Birds Keep Our Ecosystems Running Smoothly
- Birds eat insect pests that would otherwise decimate agricultural crops, gardens, and other vegetation. Birds eat 400–500 tons of insects per year.
- Birds like crows and vultures scavenge carcasses, reducing the spread of diseases such as rabies and distemper.
- Birds disperse seeds, spreading plants into new areas.
- Birds such as hummingbirds help pollinate plants.
- Birds like hawks and owls help keep the mouse and rat population in check.
- Birds eat millions of mosquitoes and other biting insects each year.
Birds Bring Us Joy and Beauty
In addition to their ecosystem roles, birds are one of life’s more beautiful pleasures. Millions of people around the world enjoy watching and feeding birds. They are a gateway for many to learn more about the outdoors and nature.
Birds Help Us Know if the Environment is Healthy
Because birds are sensitive to toxins and pollutants, problems detected in wild birds can serve as an early warning system that something is wrong in the environment. Then changes can be made before the problem starts affecting humans and other animals.
Birds Are Everywhere
Urban or rural, in every corner of the globe, one finds birds. Wildlife watching is among the fastest growing outdoor pursuits in the United States, numbering 86 million participants in 2016 — more than half of these are birdwatchers. Wildlife viewing and birding hold great promise for the future of Missourians experiencing and appreciating nature.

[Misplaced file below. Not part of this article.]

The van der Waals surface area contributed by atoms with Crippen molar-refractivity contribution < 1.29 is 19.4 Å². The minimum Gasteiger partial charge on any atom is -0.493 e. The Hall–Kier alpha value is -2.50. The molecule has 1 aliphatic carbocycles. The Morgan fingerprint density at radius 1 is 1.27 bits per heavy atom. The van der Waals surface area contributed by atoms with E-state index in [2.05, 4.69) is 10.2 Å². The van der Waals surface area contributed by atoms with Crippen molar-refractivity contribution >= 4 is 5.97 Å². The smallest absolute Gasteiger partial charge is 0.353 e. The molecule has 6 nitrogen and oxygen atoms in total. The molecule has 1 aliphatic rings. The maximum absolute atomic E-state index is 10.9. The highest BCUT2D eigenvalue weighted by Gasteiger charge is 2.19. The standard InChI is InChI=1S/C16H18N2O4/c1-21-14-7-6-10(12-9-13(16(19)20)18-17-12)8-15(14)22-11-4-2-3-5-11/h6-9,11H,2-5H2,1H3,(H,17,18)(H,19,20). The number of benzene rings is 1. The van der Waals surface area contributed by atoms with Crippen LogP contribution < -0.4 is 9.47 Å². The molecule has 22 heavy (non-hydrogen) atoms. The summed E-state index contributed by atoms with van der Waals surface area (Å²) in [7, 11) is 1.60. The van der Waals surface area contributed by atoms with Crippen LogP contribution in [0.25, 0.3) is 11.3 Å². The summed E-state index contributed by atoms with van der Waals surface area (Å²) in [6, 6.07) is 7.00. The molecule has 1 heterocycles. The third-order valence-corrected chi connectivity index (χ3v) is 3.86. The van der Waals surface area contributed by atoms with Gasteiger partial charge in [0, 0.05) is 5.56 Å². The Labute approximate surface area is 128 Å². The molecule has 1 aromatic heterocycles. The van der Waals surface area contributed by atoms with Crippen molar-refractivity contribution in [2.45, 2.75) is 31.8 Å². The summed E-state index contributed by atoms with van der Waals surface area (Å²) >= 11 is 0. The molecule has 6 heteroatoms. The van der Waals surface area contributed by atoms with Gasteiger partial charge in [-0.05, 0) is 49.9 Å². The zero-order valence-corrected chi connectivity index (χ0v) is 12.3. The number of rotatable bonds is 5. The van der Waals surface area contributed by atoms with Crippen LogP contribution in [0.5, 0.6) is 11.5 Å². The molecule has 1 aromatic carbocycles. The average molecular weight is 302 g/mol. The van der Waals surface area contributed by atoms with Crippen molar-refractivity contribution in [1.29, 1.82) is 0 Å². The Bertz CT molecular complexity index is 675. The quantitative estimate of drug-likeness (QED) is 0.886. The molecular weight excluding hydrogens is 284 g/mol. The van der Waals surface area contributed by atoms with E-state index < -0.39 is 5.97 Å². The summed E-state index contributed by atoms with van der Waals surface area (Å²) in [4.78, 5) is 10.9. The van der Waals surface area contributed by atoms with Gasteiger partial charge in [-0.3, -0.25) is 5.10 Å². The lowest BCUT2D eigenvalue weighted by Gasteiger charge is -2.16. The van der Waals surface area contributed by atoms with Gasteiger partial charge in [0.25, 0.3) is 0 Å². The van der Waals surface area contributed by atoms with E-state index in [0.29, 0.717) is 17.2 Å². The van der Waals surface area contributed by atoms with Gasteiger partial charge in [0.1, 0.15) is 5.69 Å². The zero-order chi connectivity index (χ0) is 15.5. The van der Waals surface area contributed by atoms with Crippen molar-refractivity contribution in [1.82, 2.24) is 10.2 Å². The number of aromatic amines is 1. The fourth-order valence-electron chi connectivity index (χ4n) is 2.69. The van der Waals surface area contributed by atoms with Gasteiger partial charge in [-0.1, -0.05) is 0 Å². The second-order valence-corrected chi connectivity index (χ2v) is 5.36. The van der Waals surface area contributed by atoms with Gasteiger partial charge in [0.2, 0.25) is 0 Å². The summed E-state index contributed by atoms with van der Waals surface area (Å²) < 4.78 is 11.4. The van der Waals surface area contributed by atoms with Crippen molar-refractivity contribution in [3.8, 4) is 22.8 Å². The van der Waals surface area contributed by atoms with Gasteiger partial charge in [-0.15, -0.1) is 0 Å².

Birds Make Money
Birds are an economic driver. Each year wildlife watchers spend more than $75 billion on travel, equipment, and other expenses. In the U.S. alone, birding has created more than 600,000 jobs and billions of dollars in employment income and tax revenue (U.S. Fish and Wildlife Service 2013). Birdseed and bird feeders account for nearly $6 billion spent annually.
Birds Need Our Help
Unfortunately, many bird species are declining at alarming rates. Even species considered common are dropping sharply in number. Breeding bird surveys show population declines ranging from 30 to 77 percent since 1970 — and the numbers are still falling. These species include the eastern meadowlark and northern bobwhite.